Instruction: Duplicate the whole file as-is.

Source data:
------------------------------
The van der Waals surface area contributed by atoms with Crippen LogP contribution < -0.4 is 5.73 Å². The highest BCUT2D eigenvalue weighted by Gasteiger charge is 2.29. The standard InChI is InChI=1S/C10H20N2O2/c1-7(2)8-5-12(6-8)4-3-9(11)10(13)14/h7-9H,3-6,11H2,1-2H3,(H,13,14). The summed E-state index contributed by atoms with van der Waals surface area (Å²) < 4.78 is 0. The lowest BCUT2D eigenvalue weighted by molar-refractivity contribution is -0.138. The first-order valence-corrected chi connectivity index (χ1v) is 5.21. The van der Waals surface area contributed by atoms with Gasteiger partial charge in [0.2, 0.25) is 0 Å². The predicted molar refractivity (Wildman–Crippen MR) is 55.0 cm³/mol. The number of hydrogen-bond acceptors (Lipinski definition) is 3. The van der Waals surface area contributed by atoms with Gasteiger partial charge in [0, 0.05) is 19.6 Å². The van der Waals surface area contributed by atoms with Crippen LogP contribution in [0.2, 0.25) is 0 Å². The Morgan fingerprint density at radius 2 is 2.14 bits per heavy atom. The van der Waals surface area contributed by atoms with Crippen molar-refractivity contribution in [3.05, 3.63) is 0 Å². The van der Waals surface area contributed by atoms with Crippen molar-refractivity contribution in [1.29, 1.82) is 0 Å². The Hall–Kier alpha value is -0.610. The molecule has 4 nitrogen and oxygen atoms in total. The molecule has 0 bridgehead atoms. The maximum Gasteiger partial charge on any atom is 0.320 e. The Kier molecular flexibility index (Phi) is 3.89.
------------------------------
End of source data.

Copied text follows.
The van der Waals surface area contributed by atoms with Crippen LogP contribution < -0.4 is 5.73 Å². The highest BCUT2D eigenvalue weighted by Gasteiger charge is 2.29. The standard InChI is InChI=1S/C10H20N2O2/c1-7(2)8-5-12(6-8)4-3-9(11)10(13)14/h7-9H,3-6,11H2,1-2H3,(H,13,14). The summed E-state index contributed by atoms with van der Waals surface area (Å²) < 4.78 is 0. The lowest BCUT2D eigenvalue weighted by molar-refractivity contribution is -0.138. The first-order valence-corrected chi connectivity index (χ1v) is 5.21. The van der Waals surface area contributed by atoms with Gasteiger partial charge in [0.2, 0.25) is 0 Å². The predicted molar refractivity (Wildman–Crippen MR) is 55.0 cm³/mol. The number of hydrogen-bond acceptors (Lipinski definition) is 3. The van der Waals surface area contributed by atoms with Gasteiger partial charge in [0, 0.05) is 19.6 Å². The van der Waals surface area contributed by atoms with Crippen LogP contribution in [0.2, 0.25) is 0 Å². The Morgan fingerprint density at radius 2 is 2.14 bits per heavy atom. The van der Waals surface area contributed by atoms with Crippen molar-refractivity contribution in [3.05, 3.63) is 0 Å². The van der Waals surface area contributed by atoms with Crippen molar-refractivity contribution in [1.29, 1.82) is 0 Å². The Hall–Kier alpha value is -0.610. The molecule has 4 nitrogen and oxygen atoms in total. The molecule has 0 bridgehead atoms. The maximum Gasteiger partial charge on any atom is 0.320 e. The Kier molecular flexibility index (Phi) is 3.89.